What makes intermediate flutes a “step-up” from beginner flutes?
Step-up flutes bridge the gap between a beginner flute and models used by professionals. Slight changes in materials, construction, and features add up to big changes in sound.
Some features have become so popular, they are now considered standard on step-up flutes.
What features are standard on a step-up flute?
You’ll want this extra key to be able to play some pieces of music, so it comes standard on all of our step-up flutes and professional flutes. When you get a B-foot flute, you’ll also get a key called the “gizmo” key. This key is used to make the highest C on the flute speak easier. The Amadeus Flute 780 and Trevor James Virtuoso are examples of step-up flutes with a B-Footjoint.
|C Footjoint||B Footjoint|
To make things easier for young flutists, some beginner flutes feature keys with closed holes. On an open hole flute, air can flow out of the open holes creating a positive effect on tuning and sound. This feature comes standard on step-up and professional flutes because it is so popular. The Azumi flute and Powell Sonare Flute have open holes as a standard feature.
|Closed Hole||Open Hole|
Years ago, having a G key that was exactly aligned with the rest of the keys or “inline,” was standard, even for professional flutes. Today, makers are using a more natural position of the G key that is a little to the side or “off-set” of the rest of the keys. Many players find playing with an off-set G feels comfortable and natural, which is why the off-set G is standard on all of our step-up flutes. Don’t worry! You can still special order an inline G key, if that's what you prefer. Northbridge flutes come standard with off-set G keys.
|Inline G||Off-set G|
What else makes step-up flutes different from beginner flutes?
The following features are added as a matter of preference. Some step-up flutes include them, and some do not. The player will decide on these features based on budget and how the flute sounds.
Silver Handmade Headjoint
This is one of the most helpful tools for intermediate players to find a mature sound! Having a headjoint made by hand gives many step-up flutes that unique, colorful sound, found in professional instruments. Some professional brands created entire intermediate lines of flutes that include hand cut headjoints from their professional line paired on an intermediate flute body. The result is an economical flute that students have plenty of room to grow into. Whether the body and mechanism of the flute is silver or silver-plated, having a handmade headjoint can make a huge difference in sound. Powell adds their Signature Headjoint to Sonare Flutes and Haynes adds their Classic or Amadeus handmade headjoint to Amadeus flutes.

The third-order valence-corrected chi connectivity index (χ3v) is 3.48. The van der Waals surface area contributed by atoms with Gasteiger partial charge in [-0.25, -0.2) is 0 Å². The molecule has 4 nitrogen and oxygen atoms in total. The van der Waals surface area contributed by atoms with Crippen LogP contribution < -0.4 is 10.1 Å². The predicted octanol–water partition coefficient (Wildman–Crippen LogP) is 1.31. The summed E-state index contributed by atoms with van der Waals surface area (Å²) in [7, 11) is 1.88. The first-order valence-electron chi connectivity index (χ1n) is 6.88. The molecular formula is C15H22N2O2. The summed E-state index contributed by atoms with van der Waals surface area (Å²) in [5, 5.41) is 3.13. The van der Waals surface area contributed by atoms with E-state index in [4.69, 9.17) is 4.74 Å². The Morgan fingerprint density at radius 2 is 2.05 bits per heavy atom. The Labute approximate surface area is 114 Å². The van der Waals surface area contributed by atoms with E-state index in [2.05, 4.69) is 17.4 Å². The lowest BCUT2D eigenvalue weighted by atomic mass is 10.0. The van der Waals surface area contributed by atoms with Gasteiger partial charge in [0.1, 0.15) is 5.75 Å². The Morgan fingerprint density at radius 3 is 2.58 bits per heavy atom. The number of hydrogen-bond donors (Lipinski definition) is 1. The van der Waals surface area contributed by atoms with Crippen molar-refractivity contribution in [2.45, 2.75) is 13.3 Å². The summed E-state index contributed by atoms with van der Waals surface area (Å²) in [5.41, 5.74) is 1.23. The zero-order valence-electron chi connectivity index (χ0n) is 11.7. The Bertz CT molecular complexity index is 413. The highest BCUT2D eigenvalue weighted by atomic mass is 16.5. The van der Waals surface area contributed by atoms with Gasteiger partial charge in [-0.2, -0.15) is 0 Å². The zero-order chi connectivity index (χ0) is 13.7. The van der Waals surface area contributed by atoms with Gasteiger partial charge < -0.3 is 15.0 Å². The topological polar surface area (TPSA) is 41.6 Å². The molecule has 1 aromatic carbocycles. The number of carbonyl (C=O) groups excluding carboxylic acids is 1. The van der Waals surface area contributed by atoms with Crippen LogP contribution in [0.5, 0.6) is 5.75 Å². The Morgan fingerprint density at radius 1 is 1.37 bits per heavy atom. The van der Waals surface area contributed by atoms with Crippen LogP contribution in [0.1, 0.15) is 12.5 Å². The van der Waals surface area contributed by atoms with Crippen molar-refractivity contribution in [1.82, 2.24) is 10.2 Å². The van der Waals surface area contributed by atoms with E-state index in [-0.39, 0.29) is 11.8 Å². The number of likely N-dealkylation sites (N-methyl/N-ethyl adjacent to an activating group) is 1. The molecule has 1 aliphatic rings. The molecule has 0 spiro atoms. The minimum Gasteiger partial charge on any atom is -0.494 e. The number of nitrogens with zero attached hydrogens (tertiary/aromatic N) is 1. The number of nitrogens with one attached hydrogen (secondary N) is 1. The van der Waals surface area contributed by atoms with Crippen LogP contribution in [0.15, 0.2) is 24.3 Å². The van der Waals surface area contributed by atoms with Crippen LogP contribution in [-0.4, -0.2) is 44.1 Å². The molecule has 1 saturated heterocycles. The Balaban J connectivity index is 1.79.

|Amadeus flute with silver handmade headjoint||Powell Sonare flute with silver handmade headjoint|
Split E Mechanism
The split E mechanism can make the note high E speak easier. Some players prefer Split E and some don’t - it's completely a matter of preference! Split E has additional metal components, so it is an added weight and cost to the flute. An alternative solution is the high E facilitator or G disc. This creates the same effect of ease and can be added at any time for a more moderate cost than split E mechanism. This Yamaha 677 Flute offers the option to add a split-E mechanism.
|No Split E Mechanism||With Split E Mechanism|
C# trill key
C# trill is used to facilitate special trill fingerings between B-C#, C-C#, high G-A, and others. The C# Trill makes these trills easier because you are using a strong finger to wiggle between the notes (the right hand index finger) instead of weaker fingers in the left hand. This is also an added metal component, and adds additional weight to the flute. While C# trill may make it easier to play some trills, is it still completely possible to have accurate trills without a C# trill key. It is also a matter of preference! This Di Zhao 700 Flute offers the option to add a C# Trill key to make technical passages a breeze.
|Without C# Trill Key||With C# Trill Key|